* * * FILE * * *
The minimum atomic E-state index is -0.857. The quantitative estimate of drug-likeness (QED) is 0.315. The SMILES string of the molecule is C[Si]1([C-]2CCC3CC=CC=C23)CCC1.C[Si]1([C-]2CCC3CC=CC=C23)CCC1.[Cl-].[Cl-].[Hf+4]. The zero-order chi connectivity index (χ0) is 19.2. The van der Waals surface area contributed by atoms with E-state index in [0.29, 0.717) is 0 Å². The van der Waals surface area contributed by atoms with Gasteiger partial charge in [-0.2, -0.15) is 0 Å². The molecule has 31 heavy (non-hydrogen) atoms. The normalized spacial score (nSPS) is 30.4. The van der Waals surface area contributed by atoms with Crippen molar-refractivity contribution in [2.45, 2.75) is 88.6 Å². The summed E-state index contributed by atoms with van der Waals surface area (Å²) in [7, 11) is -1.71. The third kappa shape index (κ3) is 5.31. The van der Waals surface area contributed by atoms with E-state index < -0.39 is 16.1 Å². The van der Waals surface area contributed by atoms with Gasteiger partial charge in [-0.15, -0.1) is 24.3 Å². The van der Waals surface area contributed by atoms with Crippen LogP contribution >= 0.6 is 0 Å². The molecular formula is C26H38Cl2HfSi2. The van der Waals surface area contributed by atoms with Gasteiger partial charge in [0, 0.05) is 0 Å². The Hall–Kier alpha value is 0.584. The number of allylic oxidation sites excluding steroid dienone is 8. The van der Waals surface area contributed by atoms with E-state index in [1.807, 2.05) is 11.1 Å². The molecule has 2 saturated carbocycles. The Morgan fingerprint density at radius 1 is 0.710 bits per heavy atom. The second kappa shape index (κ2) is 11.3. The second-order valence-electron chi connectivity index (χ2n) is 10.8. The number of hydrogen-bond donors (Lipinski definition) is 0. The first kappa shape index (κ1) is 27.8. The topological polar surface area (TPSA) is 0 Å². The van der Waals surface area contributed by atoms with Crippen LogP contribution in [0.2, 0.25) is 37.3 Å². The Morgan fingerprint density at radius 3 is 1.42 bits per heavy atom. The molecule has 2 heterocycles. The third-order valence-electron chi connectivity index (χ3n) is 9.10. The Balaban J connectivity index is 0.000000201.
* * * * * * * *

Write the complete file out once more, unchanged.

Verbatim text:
The minimum atomic E-state index is -0.857. The quantitative estimate of drug-likeness (QED) is 0.315. The SMILES string of the molecule is C[Si]1([C-]2CCC3CC=CC=C23)CCC1.C[Si]1([C-]2CCC3CC=CC=C23)CCC1.[Cl-].[Cl-].[Hf+4]. The zero-order chi connectivity index (χ0) is 19.2. The van der Waals surface area contributed by atoms with E-state index in [0.29, 0.717) is 0 Å². The van der Waals surface area contributed by atoms with Gasteiger partial charge in [-0.2, -0.15) is 0 Å². The molecule has 31 heavy (non-hydrogen) atoms. The normalized spacial score (nSPS) is 30.4. The van der Waals surface area contributed by atoms with Crippen molar-refractivity contribution in [2.45, 2.75) is 88.6 Å². The summed E-state index contributed by atoms with van der Waals surface area (Å²) in [7, 11) is -1.71. The third kappa shape index (κ3) is 5.31. The van der Waals surface area contributed by atoms with E-state index < -0.39 is 16.1 Å². The van der Waals surface area contributed by atoms with Gasteiger partial charge in [-0.15, -0.1) is 24.3 Å². The van der Waals surface area contributed by atoms with Crippen LogP contribution >= 0.6 is 0 Å². The molecular formula is C26H38Cl2HfSi2. The van der Waals surface area contributed by atoms with Gasteiger partial charge in [0, 0.05) is 0 Å². The Hall–Kier alpha value is 0.584. The number of allylic oxidation sites excluding steroid dienone is 8. The van der Waals surface area contributed by atoms with E-state index in [1.807, 2.05) is 11.1 Å². The molecule has 2 saturated carbocycles. The Morgan fingerprint density at radius 1 is 0.710 bits per heavy atom. The second kappa shape index (κ2) is 11.3. The second-order valence-electron chi connectivity index (χ2n) is 10.8. The number of hydrogen-bond donors (Lipinski definition) is 0. The first kappa shape index (κ1) is 27.8. The topological polar surface area (TPSA) is 0 Å². The van der Waals surface area contributed by atoms with Crippen LogP contribution in [0.2, 0.25) is 37.3 Å². The Morgan fingerprint density at radius 3 is 1.42 bits per heavy atom. The molecule has 2 heterocycles. The third-order valence-electron chi connectivity index (χ3n) is 9.10. The Balaban J connectivity index is 0.000000201.